Carbon monoxide (CO). This odourless, colourless, and poisonous gas is formed by the combustion of fossil fuels such as gasoline and is emitted primarily from cars and trucks. When inhaled, CO blocks oxygen from the brain, heart, and other vital organs.
Sulphur dioxide (SO2). Power plants and motor vehicles create this pollutant by burning sulphur-containing fuels, especially diesel and coal. Sulphur dioxide can react in the atmosphere to form fine particles and, as other air pollutants, poses the largest health risk to young children and asthmatics.
Greenhouse gases. Motor vehicles also emit pollutants, predominantly carbon dioxide, that contribute to global climate change. In fact, tailpipe emissions from cars, trucks and buses account for over one-fifth of the United States’ total global warming pollution; transportation, which includes and airplanes, trains and ships accounts for around thirty percent of all heat-trapping gas emissions.
The effects of air pollution
Probably global warming is one of the most worrying effects for scientists and environmentalists. Global warming is a direct consequence of the greenhouse effect, which is produced by the high emission of CO2 and methane into the atmosphere. Most of these emissions are produced by the industry, so this can be remedied by social responsibility and action by companies and factories.
Climate Change is another consequence of global warming. When the temperature of the planet increases, there is a disturbance in the usual climatic cycles, accelerating the changes of these cycles in an evident way.
Due to climate change, the mass of the poles is melting, and this is leading to flooding and the rising of sea levels.
The gases emitted by industries, power plants, boilers, heating and transport are very toxic. Those gases include sulphur dioxide (SO2) and nitrogen oxides (NOx) issued into the atmosphere that come from fossil fuels burning. When those substances accumulate in the atmosphere and react with water, they form dilute solutions of nitric and sulphuric acid, and when those concentrations become rain, both the environment and surfaces suffer.
The smog effect or beret effect happens when there is a kind of dark fog concentrated over the cities and fields. That fog is a load of pollutants and can be of 2 types: sulphurous smog and photochemical smog, both dangerous and harmful to health. Both types of smog are a consequence of industrial and urban action. However, sulphurous smog has its origin mainly in the use of coal in many industrial processes. That has been reduced in the most advanced countries – nevertheless, there are still many developing countries that do not have treatment protocols for pollutants.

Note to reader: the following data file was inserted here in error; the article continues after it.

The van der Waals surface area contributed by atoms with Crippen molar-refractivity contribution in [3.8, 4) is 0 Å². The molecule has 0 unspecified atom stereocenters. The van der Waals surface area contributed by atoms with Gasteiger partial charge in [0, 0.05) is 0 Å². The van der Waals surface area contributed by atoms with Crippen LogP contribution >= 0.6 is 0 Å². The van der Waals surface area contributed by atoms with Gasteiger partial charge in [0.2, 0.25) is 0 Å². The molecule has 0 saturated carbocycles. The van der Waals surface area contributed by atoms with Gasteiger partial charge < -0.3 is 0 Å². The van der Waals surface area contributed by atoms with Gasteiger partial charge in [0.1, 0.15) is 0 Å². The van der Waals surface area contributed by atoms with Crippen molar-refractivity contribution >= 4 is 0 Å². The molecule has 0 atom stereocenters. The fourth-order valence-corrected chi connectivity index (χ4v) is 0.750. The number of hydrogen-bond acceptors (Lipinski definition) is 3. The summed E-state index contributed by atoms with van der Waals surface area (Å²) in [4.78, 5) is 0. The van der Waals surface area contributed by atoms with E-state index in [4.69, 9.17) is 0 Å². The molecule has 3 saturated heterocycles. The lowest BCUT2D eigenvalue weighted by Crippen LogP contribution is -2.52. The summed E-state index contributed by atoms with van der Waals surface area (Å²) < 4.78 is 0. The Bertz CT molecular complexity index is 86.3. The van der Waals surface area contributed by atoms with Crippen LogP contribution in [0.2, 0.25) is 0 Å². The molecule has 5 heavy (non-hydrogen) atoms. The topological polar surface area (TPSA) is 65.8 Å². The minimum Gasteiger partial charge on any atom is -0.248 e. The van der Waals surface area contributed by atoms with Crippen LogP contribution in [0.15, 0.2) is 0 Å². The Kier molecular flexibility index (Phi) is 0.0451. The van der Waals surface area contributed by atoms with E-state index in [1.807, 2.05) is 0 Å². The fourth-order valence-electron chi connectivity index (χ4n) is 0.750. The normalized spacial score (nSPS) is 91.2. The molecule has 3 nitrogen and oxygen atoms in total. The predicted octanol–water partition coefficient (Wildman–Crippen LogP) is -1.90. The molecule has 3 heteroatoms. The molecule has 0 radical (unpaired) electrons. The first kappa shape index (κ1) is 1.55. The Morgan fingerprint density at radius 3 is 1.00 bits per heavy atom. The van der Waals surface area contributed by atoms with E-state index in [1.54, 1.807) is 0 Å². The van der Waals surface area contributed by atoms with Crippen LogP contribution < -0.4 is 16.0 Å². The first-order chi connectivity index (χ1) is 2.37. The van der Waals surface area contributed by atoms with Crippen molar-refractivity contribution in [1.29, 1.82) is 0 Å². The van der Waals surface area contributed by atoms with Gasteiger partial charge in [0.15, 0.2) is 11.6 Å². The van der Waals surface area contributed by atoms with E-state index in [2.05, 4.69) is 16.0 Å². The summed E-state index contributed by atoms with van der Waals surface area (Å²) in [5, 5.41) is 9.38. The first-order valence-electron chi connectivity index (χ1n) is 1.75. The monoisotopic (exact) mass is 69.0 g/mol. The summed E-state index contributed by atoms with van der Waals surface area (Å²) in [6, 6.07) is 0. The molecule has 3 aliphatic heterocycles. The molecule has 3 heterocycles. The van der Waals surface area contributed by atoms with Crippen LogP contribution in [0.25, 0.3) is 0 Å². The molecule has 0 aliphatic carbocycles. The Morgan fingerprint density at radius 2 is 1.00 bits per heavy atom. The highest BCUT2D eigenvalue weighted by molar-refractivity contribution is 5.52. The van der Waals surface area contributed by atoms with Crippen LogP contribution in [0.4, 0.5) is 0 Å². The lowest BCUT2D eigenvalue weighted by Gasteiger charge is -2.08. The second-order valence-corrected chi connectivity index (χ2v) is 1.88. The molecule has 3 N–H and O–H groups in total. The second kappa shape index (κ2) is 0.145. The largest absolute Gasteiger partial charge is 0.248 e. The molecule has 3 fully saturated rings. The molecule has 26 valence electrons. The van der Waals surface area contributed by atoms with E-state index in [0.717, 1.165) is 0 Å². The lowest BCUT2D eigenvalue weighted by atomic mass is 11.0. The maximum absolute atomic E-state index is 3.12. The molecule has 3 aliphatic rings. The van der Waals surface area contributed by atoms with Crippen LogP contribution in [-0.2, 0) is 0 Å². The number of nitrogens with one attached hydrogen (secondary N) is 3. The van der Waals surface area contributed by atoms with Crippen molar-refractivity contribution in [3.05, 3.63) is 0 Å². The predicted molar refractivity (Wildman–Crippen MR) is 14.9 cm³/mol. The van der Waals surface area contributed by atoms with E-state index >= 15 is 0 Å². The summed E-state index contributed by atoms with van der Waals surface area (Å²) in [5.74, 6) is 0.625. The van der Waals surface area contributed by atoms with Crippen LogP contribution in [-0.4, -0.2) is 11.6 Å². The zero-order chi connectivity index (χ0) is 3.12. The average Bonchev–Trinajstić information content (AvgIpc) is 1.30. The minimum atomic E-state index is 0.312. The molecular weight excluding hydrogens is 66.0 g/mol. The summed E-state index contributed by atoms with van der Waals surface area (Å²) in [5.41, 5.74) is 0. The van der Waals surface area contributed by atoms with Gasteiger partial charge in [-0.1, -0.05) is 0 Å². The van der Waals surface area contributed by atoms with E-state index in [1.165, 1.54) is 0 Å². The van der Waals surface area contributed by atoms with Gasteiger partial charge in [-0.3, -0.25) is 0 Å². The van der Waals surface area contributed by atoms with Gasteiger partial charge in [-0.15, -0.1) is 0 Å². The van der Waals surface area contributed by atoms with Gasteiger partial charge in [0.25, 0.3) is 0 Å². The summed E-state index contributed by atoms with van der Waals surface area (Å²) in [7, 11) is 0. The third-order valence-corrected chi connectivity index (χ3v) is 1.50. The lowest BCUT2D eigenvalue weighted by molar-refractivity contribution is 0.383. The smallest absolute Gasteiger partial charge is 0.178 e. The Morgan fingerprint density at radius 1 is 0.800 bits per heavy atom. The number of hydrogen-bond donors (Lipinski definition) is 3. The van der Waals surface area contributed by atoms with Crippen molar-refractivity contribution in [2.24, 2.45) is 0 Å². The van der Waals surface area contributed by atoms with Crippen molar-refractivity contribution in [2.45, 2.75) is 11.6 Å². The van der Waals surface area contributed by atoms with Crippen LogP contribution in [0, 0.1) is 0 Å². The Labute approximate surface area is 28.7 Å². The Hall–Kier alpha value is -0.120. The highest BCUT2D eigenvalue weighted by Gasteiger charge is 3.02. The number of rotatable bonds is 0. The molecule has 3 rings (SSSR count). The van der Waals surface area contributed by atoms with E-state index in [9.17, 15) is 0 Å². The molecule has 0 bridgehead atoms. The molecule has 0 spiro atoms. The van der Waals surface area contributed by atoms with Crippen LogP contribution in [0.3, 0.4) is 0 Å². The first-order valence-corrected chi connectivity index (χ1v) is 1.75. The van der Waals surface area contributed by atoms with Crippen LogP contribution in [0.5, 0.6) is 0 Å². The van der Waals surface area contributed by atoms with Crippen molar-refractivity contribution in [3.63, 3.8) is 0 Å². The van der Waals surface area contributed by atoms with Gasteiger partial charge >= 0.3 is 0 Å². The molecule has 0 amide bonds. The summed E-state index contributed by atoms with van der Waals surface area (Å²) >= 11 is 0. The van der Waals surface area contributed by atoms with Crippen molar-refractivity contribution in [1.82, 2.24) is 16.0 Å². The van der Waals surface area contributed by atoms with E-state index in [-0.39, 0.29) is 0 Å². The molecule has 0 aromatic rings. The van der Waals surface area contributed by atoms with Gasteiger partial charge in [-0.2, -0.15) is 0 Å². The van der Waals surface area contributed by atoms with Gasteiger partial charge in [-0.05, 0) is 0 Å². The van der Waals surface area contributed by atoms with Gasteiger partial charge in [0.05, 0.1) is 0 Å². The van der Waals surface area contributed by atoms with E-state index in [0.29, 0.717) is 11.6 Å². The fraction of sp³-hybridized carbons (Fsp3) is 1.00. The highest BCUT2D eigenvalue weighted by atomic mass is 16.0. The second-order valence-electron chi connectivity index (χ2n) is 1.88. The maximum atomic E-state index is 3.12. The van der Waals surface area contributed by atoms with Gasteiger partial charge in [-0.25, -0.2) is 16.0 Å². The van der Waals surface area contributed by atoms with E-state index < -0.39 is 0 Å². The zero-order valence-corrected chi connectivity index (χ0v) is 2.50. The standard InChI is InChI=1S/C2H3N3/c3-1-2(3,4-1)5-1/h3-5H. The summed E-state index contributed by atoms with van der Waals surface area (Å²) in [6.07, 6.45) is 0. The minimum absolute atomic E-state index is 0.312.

Respiratory health problems
It is probably one of the most obvious and worrying effects for human beings. Pollutants can cause respiratory illnesses and allergies ranging from coughs to asthma, cancer or emphysema.
Inhalation of toxic agents directly affects the lungs and other organs that make up the respiratory system. Also, poor oxygenation can lead to cardiovascular problems.
Diesel Engine is the solution
Diesel engines produce more emissions than gasoline with respect to a number of different types. But, carbon dioxide is not one of them and carbon dioxide is — right now — our biggest concern. Carbon dioxide is the emission having the greatest impact on the environment. The reason most people are not aware that their gasoline vehicle produces far more carbon dioxide than its diesel counterpart is because most CO₂ statistics are per-unit-of-volume stats. Gasoline engines, that means, are 40% dirtier with respect to CO2 emissions than diesel.
But, diesel engines are not the only cleaner with respect to CO2 emissions than gasoline engines, diesel engines also produce fewer hydrocarbon emissions.